Disappearing carriage. (Ordnance)
carriage for heavy coast guns on which the gun is raised above the
parapet for firing and upon discharge is lowered behind the parapet
for protection. The standard type of disappearing carriage in the
coast artillery of the United States army is the Buffington-Crozier
carriage, in which the gun trunnions are secured at the upper and
after ends of a pair of heavy levers, at the lower ends of which is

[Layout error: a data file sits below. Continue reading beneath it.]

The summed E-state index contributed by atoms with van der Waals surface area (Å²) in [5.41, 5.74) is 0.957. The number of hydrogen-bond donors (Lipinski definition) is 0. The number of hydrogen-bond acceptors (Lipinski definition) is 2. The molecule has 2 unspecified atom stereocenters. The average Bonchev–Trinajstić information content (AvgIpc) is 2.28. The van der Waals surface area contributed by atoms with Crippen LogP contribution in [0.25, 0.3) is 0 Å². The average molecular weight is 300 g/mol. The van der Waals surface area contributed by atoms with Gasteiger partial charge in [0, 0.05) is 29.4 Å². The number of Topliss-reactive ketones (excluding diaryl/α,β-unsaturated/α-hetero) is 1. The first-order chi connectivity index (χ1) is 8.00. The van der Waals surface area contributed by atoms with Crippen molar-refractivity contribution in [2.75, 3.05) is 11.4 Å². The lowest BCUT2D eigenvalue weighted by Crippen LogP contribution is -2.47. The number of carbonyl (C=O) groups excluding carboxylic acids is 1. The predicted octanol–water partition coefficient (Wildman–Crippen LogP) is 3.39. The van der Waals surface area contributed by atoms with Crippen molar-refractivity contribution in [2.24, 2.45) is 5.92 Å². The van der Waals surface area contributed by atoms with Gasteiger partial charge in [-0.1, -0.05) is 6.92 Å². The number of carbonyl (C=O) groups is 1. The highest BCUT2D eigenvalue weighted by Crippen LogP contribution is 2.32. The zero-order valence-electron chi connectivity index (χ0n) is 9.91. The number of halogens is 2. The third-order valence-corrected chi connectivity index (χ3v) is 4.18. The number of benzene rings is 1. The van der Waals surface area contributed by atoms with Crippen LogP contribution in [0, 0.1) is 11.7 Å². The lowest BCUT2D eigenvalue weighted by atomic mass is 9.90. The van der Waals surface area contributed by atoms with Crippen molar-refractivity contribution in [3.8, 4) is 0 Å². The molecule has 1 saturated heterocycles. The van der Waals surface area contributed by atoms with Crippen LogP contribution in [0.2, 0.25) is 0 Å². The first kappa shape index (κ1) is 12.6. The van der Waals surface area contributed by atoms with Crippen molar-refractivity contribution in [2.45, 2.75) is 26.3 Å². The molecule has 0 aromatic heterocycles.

attached a counterweight of lead. The levers are pivoted at their
middle points, which are, with the top carriage, permitted restrained
motion along the slightly inclined chassis rails. The counterweight is
held in place by a pawl and ratchet. When the gun is loaded the pawl
is released and the counterweight sinks, raising the gun to the firing
position above the parapet. The recoil following the discharge returns
the gun to the loading position, the counterweight rising until the
pawl engages the ratchet.
© Webster 1913.